Supreme Court: TTAB 'likelihood of confusion' decisions can have preclusive effect in court
In B&B Hardware v Hargis Industries (Case 13-352), the Supreme Court has concluded that a decision of the Trademark Trial and Appeal Board (TTAB) denying registration of a trademark on likelihood of confusion grounds can have preclusive effect in a later district court infringement action. Justice Alito delivered the opinion of the court, in which Chief Justice Roberts, and Justices Kennedy, Ginsburg, Breyer, Sotomayor and Kagan joined. Justice Ginsburg filed a concurring opinion. Justice Thomas filed a dissenting opinion, in which Justice Scalia joined.
In reversing the Court of Appeals for the Eighth Circuit, the court explained that likelihood of confusion for registration purposes is the same as likelihood of confusion for infringement purposes, and held that where the “ordinary elements of issue preclusion are met” and “when the usages adjudicated by the TTAB are materially the same as those before the district court”, the application of issue preclusion is appropriate.
B&B Hardware Inc produces, markets and sells fasteners adapted for use in the aerospace industry under the trademark SEALTIGHT, which B&B registered in 1993. Hargis Industries Inc sells self-drilling screws for use in the construction industry under the trademark SEALTITE. Hargis applied to register the SEALTITE mark and B&B opposed. The TTAB sustained the opposition, refusing to register the SEALTITE mark in view of the prior SEALTIGHT registration, concluding that there was a likelihood of confusion between the two marks.
B&B also brought an infringement action against Hargis in the Eastern District of Arkansas seeking to prevent Hargis’ actual use of the SEALTITE mark. The district court refused to give preclusive effect to the TTAB decision, gave the decision no deference and even refused to admit it into evidence for consideration by the jury on the basis that the TTAB is not an Article III court. After trial, a jury returned a verdict in favour of Hargis, effectively concluding that despite the TTAB’s determination that SEALTITE was too similar to SEALTIGHT to be registered, the mark did not give rise to a likelihood of confusion and therefore did not infringe.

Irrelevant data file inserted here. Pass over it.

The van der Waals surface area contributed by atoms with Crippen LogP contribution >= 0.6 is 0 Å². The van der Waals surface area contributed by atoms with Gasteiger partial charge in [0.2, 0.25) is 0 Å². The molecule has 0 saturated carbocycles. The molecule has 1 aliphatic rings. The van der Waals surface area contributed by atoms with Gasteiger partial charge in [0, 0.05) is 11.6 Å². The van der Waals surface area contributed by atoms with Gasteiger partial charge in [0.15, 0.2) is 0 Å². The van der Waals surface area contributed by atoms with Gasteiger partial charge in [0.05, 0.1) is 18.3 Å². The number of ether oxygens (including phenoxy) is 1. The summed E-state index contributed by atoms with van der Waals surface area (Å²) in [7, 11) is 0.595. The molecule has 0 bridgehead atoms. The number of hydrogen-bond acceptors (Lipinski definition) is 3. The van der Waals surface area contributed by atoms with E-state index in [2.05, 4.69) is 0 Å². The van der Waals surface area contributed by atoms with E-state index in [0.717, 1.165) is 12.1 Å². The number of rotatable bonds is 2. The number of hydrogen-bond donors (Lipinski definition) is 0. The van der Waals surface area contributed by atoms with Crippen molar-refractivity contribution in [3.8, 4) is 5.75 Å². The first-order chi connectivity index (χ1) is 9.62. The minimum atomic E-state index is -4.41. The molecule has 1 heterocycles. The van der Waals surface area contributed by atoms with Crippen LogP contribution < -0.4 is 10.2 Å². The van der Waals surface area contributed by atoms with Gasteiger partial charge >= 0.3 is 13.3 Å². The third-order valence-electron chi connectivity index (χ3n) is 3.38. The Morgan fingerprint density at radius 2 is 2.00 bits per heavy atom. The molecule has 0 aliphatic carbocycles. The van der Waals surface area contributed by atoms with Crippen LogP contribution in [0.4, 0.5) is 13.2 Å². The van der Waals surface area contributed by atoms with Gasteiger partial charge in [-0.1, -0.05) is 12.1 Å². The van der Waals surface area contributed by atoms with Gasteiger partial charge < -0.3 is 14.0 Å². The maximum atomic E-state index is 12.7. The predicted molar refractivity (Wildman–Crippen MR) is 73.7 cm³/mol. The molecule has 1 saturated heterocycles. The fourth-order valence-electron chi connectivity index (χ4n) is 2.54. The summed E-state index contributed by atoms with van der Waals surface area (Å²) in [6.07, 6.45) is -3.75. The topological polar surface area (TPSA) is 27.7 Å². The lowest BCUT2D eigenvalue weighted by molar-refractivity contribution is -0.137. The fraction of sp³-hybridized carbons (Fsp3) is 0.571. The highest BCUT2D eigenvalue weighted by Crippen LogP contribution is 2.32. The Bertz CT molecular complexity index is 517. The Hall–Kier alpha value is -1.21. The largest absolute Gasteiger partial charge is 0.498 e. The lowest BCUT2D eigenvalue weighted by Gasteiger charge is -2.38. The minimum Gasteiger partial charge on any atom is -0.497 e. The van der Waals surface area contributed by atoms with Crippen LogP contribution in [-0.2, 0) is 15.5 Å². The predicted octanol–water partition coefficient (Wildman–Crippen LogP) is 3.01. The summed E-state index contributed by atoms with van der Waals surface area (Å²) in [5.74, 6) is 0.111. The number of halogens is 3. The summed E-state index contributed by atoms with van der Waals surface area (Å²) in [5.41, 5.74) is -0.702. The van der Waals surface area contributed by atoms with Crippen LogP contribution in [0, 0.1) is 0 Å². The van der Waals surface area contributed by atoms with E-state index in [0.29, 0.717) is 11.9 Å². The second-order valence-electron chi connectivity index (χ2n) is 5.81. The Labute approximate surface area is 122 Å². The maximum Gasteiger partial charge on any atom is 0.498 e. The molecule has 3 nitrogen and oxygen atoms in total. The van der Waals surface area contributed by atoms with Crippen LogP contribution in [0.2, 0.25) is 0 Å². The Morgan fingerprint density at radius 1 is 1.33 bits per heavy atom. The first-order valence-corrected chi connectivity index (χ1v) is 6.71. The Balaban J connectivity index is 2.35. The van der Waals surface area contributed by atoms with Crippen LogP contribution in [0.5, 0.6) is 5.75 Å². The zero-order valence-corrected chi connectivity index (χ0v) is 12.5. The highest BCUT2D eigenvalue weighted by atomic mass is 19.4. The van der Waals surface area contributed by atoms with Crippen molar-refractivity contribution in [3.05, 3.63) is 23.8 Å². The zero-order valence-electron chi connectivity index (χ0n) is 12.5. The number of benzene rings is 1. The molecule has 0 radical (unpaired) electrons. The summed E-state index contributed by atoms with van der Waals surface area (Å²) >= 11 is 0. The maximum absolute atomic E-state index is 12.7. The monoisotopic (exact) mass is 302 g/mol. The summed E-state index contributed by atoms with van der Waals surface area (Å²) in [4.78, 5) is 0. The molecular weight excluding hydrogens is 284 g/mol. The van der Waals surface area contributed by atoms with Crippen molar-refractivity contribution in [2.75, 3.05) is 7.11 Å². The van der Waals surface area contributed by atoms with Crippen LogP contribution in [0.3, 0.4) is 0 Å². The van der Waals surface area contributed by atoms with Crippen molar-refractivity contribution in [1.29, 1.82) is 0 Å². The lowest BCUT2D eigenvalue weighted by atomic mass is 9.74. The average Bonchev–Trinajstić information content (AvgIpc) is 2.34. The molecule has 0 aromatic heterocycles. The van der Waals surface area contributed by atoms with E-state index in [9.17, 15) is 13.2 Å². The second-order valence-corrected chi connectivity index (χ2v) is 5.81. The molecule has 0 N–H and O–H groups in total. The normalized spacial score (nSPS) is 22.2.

On appeal, the Eighth Circuit affirmed, concluding because Eighth Circuit precedent has established a “likelihood of confusion” test different from that applied by the TTAB, the decision by the TTAB on the registration issue was different from the decision faced by the district court and the jury in the infringement action.
B&B argued that, when two proceedings resolve the same legal or factual issue, the ruling in the first proceeding should control. Because the “likelihood of confusion” issue was actually litigated and finally decided before the TTAB, that decision should control in the later infringement action. According to B&B, the “likelihood of confusion” language used in the Lanham Act is the same whether the underlying dispute concerns infringement or registration. B&B also took the position that, although the Eighth Circuit identifies likelihood of confusion factors that may appear different from those identified and relied on by the TTAB, the likelihood of confusion analysis is really the same in both forums. Thus, because the two proceedings involved the same marks, the same set of goods and the same market conditions, B&B argued that the Eighth Circuit’s denial of preclusion should be reversed, and that TTAB’s decision should have been given deference. The United States, by way of an amicus brief submitted by the Solicitor General, supported B&B, arguing that where materially identical usages are at issue in an opposition proceeding and an infringement suit, the likelihood of confusion standard should be the same in both and preclusive effect is therefore warranted.